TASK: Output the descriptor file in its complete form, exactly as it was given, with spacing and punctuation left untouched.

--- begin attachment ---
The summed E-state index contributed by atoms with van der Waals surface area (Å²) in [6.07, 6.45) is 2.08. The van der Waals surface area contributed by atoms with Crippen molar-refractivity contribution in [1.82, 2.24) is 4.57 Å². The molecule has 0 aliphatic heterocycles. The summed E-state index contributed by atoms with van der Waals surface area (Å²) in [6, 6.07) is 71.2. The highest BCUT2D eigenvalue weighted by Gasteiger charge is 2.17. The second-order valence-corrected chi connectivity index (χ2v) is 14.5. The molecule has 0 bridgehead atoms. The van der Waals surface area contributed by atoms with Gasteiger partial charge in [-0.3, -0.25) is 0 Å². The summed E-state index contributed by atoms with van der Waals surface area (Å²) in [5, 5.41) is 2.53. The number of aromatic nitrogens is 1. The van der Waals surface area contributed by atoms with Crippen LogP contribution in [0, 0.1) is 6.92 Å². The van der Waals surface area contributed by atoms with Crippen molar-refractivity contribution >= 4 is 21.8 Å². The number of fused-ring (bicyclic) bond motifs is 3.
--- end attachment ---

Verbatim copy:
The summed E-state index contributed by atoms with van der Waals surface area (Å²) in [6.07, 6.45) is 2.08. The van der Waals surface area contributed by atoms with Crippen molar-refractivity contribution in [1.82, 2.24) is 4.57 Å². The molecule has 0 aliphatic heterocycles. The summed E-state index contributed by atoms with van der Waals surface area (Å²) in [6, 6.07) is 71.2. The highest BCUT2D eigenvalue weighted by Gasteiger charge is 2.17. The second-order valence-corrected chi connectivity index (χ2v) is 14.5. The molecule has 0 bridgehead atoms. The van der Waals surface area contributed by atoms with Gasteiger partial charge in [-0.3, -0.25) is 0 Å². The summed E-state index contributed by atoms with van der Waals surface area (Å²) in [5, 5.41) is 2.53. The number of aromatic nitrogens is 1. The van der Waals surface area contributed by atoms with Crippen LogP contribution in [0, 0.1) is 6.92 Å². The van der Waals surface area contributed by atoms with Crippen molar-refractivity contribution >= 4 is 21.8 Å². The number of fused-ring (bicyclic) bond motifs is 3.